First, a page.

Little Free Libraries and Collaborative Engagement

I was reminded this weekend that Little Free Libraries are still growing in popularity, when (not for the first time) someone suggested to me that I might build one at some point. They seem to be especially numerous here in the Twin Cities–not surprising, given that they’re based in the Upper Midwest. In just one example, last year, the Mall of America gave away 20 LFLs in Minnesota and Wisconsin. One of their recipients was a local charter high school, the Minnesota Internship Center (MNIC), where I’d done some work to promote public library services. But I wasn’t the person who secured and managed the LFLs for them–that person was their social worker.

Those of us who are interested in library outreach are becoming ever more aware of the network of social workers running through the special populations we want to engage. Nevertheless, it’s worth taking a moment to consider that when we think of reaching out to and interacting with every potential patron, it’s likely that a social worker is already in place where we want to be. As I mentioned before, I partnered with a social worker to lead a YA book club at a Minneapolis community center last summer, but what I don’t think I mentioned about the community center is that it’s a hotbed of social work activity. While it may be relatively rare to meet a librarian in the building, they have at least one full time social worker on-site, and many local social work students do their supervised work there. Similarly, MNIC worked on a shoestring budget that will likely never accommodate hiring a librarian (I was there as a student), but they do have a full-time social worker.

One thing I grappled with while at MNIC was how to offer basic library services to some very at-risk students. (I have to acknowledge here that the teen librarians in our local public libraries are very good but were too pressed for time to provide regular, sustained, in-school contact–and whether they even should have the time to pick up the slack for schools without libraries is debatable.) I ended up testing out adding a module on public library services to the training that MNIC’s volunteer tutors received, in the hope that, during their repeated contact and relationship-building with students, they would be able to reinforce library use. It was a pilot that I didn’t get to spend a lot of time on, and I still hope I or someone else will pick it up and run with it–and I can see a connection to be made here. What if public librarians were to train the social workers who are already embedded in the systems we want to reach, so that they would know how to make appropriate information referrals? And what if they trained us, so that we would know how to and when to partner with them on the personal challenges our patrons face that are beyond the scope of what we can do as librarians?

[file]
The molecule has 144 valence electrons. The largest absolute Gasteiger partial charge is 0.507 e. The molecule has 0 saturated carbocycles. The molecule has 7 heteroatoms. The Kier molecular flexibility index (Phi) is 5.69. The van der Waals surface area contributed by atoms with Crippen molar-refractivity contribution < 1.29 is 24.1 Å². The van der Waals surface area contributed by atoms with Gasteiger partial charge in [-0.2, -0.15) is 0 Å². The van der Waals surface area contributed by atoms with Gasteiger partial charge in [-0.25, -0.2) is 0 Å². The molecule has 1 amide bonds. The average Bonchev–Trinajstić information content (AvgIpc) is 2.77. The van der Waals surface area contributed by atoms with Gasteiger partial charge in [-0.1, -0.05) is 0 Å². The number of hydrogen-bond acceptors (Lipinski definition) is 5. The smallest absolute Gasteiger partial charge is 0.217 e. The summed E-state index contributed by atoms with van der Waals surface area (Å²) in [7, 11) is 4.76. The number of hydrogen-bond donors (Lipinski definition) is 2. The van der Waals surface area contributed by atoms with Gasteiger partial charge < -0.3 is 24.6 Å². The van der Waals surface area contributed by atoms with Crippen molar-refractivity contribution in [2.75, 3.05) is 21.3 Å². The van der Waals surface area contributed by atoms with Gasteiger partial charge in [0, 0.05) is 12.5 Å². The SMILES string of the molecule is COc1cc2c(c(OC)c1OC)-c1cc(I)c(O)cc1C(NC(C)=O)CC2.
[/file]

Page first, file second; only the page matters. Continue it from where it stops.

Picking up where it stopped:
MNIC’s social worker didn’t simply accept the MOA’s donation of Little Free Libraries and books to fill them; she actively engaged the school’s students in maintaining the libraries, both as physical structures and in selecting the books to fill them. LFLs may turn out to be just a trend (and I am aware there’s some debate about whether they reinforce the notion that library = books), but sometimes the excitement over a trend is a great tool to bring people together. In this case, a LFL takes minimal investment, and it gives the social worker a means of connecting with students. If a library, rather than a corporation, provided the LFL and weeded books to fill it, that would be one low-cost way to start to interact with the community and new colleagues around a shared love of books. The hard work of educating and sharing resources would still have to follow but could do so more easily after a fun project as the icebreaker.

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